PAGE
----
There is no halfway house.Government with consent of the people, with proper accountability and periodic and genuine elections – that is democracy.Government without consent of the people, without accountability and without periodic and genuine elections – that is tyranny.Let us recall the words of prominent Labour figure Peter Shore, who told the Commons in 1972: -

'Our tradition for order and peaceful change is based not only on the character of our own people but on an enduring, if tacit, bargain between Government and governed that the former will play fair and will be scrupulous in how they deal with the people's rights. But if Governments do not play fair, if they behave in a way people consider to be in itself unconstitutional, there is evidence enough in British history to show we are not a docile people but a very determined and fierce one indeed.'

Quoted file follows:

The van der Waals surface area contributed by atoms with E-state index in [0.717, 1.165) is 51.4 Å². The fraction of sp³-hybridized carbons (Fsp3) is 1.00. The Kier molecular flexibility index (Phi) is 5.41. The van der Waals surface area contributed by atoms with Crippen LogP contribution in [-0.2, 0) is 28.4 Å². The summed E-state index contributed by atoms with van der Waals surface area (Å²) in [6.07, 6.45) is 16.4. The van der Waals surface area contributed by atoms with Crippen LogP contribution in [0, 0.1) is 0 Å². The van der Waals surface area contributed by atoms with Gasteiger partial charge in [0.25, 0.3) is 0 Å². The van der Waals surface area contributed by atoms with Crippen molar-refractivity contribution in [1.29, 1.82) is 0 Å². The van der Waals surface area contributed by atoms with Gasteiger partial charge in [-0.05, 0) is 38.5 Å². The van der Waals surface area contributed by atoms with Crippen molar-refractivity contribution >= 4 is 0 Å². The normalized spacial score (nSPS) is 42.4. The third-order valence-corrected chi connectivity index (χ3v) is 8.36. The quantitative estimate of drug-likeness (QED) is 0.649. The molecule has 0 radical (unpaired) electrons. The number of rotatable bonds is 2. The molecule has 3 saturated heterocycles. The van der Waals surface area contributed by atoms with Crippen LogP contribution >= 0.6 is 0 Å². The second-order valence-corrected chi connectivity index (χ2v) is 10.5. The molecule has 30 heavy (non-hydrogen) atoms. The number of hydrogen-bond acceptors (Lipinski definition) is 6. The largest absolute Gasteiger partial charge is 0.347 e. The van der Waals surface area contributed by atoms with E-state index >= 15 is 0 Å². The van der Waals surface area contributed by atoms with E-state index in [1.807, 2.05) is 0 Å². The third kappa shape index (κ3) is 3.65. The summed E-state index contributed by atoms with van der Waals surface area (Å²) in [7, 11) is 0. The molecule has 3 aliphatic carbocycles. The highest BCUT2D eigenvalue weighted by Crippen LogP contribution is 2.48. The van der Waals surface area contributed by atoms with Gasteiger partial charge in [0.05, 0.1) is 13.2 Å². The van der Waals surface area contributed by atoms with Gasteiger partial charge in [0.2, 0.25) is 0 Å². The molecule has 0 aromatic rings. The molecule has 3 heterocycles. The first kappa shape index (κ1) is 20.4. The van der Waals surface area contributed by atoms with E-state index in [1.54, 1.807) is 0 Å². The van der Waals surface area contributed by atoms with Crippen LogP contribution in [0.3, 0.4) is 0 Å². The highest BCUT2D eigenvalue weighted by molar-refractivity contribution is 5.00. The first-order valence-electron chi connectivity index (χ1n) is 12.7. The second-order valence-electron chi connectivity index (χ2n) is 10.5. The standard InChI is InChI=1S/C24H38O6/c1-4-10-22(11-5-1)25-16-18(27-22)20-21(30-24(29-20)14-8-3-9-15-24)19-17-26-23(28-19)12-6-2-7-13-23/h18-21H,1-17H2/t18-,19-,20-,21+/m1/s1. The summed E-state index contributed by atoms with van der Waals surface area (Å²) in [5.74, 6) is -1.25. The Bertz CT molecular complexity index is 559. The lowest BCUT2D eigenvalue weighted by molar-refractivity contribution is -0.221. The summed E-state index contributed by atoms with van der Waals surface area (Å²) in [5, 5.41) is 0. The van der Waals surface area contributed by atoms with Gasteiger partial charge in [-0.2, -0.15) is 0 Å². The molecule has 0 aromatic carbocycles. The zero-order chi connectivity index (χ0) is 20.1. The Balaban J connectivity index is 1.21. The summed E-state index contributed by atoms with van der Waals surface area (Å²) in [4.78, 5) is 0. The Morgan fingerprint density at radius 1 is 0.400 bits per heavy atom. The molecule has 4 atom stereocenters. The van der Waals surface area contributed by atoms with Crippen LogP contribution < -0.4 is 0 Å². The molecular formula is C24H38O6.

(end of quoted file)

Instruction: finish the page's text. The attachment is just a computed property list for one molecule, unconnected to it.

The referendum, Remainers tell us, was merely advisory. Yet they promote a second referendum, which would of course be rigged, with the slightest margin of a Remain majority to suffice as a 'final say' (so much for 'advisory'). It is surely advisable that the political establishment respects and enacts the original 'people's vote', or its legitimacy is lost.

Innate to humankind is a sense of fairness and justice. What can be done to repair the damage wreaked to our political system over the past three years? If all apparent failures of our democracy are seen by the people as being scrutinised by impartial, objective and competent persons with a view to rectifying our now discredited system, then the tradition for order and peaceful change may prevail. After the constitutional crisis caused by vandals of democracy, radical reforms may be needed.